One of the most remarkable and stirring episodes of World War II involved a young Swede from a distinguished banking family named Raoul Wallenberg. Wallenberg had watched the progress of the war and the treatment of the Jews from his neutral country with growing horror and the burning ambition to do something. When in June of 1944 he was approached to oversee a rescue operation of Hungarian Jews being deported to the death camps by Adolf Eichmann, he accepted this clearly perilous and probably hopeless mission without hesitation. Hurriedly accorded diplomatic status by his own government, Wallenberg arrived in Budapest in early July of 1944. By the time of his arrest by the Soviet army on January 17, 1945, roughly six months later, he had helped to save the lives of over 100,000 people. Gathering together several elements of Wallenberg's written record, Letters and Dispatches, 1924-1944 marks the fiftieth anniversary of his tragic and still mysterious disappearance and offers some answers. At the heart of this collection is the correspondence between Raoul and his paternal and sternly patrician grandfather Gustaf Wallenberg, who had pledged to support his fatherless grandson so long as Raoul studied and worked outside of Sweden. He urged Raoul to go to America. In the fall of 1931, Raoul matriculated at the University of Michigan in Ann Arbor to study architecture and spent four years observing and admiring a country lifting itself up from the depths of the Depression. He also hitchhiked to California, studied New York's skyscrapers, worked at the World's Fair in Chicago, and drove a pickup truck to Mexico City, all the while engaged in a spirited exchange of ideas and impressions with his grandfather. Gustaf's plan was for Raoul to distinguish himself abroad and then, using contacts he himself would supply at the right moment, to go back to Sweden and begin a career. Dutiful though increasingly restless, Raoul obeyed his grandfather's directives and worked in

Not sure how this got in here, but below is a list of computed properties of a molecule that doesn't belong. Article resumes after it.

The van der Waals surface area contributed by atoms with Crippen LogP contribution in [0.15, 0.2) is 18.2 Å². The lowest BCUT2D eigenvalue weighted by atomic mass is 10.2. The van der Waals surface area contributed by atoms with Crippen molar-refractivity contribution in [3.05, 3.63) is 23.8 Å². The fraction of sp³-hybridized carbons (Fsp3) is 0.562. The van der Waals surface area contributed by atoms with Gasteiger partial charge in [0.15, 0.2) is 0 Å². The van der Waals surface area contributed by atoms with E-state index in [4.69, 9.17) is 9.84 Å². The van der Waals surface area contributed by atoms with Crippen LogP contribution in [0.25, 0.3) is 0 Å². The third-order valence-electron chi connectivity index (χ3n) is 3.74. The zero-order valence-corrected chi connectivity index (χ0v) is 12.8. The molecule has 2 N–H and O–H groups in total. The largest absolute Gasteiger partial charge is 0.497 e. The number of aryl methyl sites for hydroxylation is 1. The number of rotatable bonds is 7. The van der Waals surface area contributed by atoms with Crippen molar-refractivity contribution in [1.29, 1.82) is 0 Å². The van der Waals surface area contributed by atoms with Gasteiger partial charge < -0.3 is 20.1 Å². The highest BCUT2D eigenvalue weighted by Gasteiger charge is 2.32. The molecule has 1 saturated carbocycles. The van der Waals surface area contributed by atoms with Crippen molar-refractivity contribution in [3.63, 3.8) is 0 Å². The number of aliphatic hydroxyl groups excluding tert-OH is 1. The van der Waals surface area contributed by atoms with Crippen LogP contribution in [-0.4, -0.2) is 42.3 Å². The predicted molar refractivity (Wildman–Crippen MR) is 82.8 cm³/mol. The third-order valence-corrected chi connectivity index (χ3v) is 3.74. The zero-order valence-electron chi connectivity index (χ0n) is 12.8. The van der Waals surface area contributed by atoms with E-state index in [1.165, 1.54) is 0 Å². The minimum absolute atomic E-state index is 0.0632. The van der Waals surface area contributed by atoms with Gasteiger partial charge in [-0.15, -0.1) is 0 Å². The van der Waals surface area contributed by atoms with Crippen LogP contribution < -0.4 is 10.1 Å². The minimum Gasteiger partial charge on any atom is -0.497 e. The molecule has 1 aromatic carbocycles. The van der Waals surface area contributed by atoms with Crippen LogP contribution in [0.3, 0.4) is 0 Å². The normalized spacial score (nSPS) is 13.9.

Few figures in our century have been as revered as Raoul Wallenberg, who saved over 100,000 Jews from Nazi death camps. From the letters he wrote as a student in America, through to his last dispatches from Budapest, where he engaged in his historic mission, here, in his own words, is Raoul Wallenberg. 8-page photo insert.